The turnover rates of the SNAP-tag fusion protein under investigation may vary widely depending on the fusion partner. We have seen half-life values ranging from less than one hour to more than 12 hours. Where protein turnover is rapid, we recommend analyzing the cells under the microscope immediately after the labeling reaction or, if the application allows it, fixing the cells directly after labeling.

Fixation of Cells 

After labeling the SNAP-tag fusion proteins, the cells can be fixed with standard fixation methods such as para-formaldehyde, ethanol, methanol, methanol/acetone etc., without loss of signal. We are not aware of any incompatibility of the SNAP-tag label with any fixation method.


Cells can be counterstained with any live-cell dye that is compatible with the fluorescent properties of the SNAP-tag substrate for simultaneous microscopic detection. We routinely add 5 μM Hoechst 33342 to the labeling medium during the 30 minute incubation (Step 2 above) as a DNA counterstain for nuclear visualization. Counterstaining of cells is also possible after fixation and permeabilization.


Antibody labeling can be performed after SNAP-tag labeling and fixation of the cells according to standard protocols without loss of the SNAP-tag signal. The fixation conditions should be selected based on experience with the protein of interest. For example some fixation methods destroy epitopes of certain proteins and therefore do not allow antibody staining afterwards.

Problems with Cellular Labeling 

No Labeling

If no labeling is seen, the most likely explanation is that the fusion protein is not expressed. Verify your transfection method to confirm that the cells contain the fusion gene of interest. If this is confirmed, check for expression of the SNAP-tag fusion protein. If no antibody against the fusion partner is available, a commercial anti-AGT antibody can be used (Chemicon, mouse Anti-MGMT [O6- methylguanine-DNA methyltransferase] Monoclonal Antibody, Clone MT3.1, Catalog number MAB16200). Alternatively, SNAP-Vista Green (NEB #S9147) can be used to confirm presence of SNAP-tag fusion in cell extracts following SDS-PAGE, without the need for Western blotting. An alternate explanation is that the SNAP-tag is fused to the end of the protein that is not localized on the extracellular surface of the cell membrane; reversing the orientation of the fusion protein may solve this problem.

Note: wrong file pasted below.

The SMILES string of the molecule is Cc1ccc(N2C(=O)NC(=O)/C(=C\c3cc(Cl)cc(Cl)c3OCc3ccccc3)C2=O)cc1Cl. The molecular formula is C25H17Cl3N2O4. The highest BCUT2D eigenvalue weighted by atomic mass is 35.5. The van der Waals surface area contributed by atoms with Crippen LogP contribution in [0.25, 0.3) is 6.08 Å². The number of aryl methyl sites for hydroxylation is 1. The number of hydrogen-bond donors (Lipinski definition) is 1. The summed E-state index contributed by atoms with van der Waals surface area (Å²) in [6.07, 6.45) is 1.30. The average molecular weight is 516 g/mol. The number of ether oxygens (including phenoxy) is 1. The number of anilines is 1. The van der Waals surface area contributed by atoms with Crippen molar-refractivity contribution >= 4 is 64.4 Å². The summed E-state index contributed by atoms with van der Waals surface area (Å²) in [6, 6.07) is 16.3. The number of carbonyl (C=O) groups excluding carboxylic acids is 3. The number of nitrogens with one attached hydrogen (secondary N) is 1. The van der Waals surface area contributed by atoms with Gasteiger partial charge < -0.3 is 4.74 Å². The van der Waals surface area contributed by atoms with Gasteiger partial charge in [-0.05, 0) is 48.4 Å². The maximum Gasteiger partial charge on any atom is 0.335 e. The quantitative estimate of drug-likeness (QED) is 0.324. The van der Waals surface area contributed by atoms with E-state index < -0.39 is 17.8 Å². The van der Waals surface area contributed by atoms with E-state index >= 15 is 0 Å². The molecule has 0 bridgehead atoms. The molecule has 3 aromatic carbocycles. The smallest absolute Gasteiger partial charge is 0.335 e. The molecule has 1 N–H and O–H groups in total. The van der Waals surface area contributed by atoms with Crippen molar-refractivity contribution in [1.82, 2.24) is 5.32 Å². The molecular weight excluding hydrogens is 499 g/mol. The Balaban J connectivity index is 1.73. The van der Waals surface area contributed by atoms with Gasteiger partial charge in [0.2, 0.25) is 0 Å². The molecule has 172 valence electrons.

Weak Labeling 

Weak labeling may be caused by insufficient exposure of the fusion protein to the substrate. Try increasing the concentration of SNAP-tag substrate and/ or the incubation time within the range of 2–20 μM and 15–60 minutes, respectively. Alternatively the protein may be poorly expressed and/or turn over rapidly. If the protein has limited stability in the cell, it may help to analyze the samples immediately after labeling. 

High Background 

Background fluorescence may be controlled by reducing the concentration of SNAP-tag substrate used, and by shortening the incubation time. The presence of fetal calf serum or BSA during the labeling incubation should reduce non-specific binding of substrate to surfaces. 

Signal Strongly Reduced after Short Time 

If the fluorescence signal decreases rapidly, it may be due to instability of the fusion protein. The signal may be stabilized by fixing the cells. Alternatively try switching the SNAP-tag from the N- to the C-terminus or vice versa. Photobleaching is generally not a problem as both SNAP-Surface 488 and SNAPSurface 549 are very photostable. However, if you experience problems with photobleaching, addition of a commercially available anti-fade reagent may be helpful.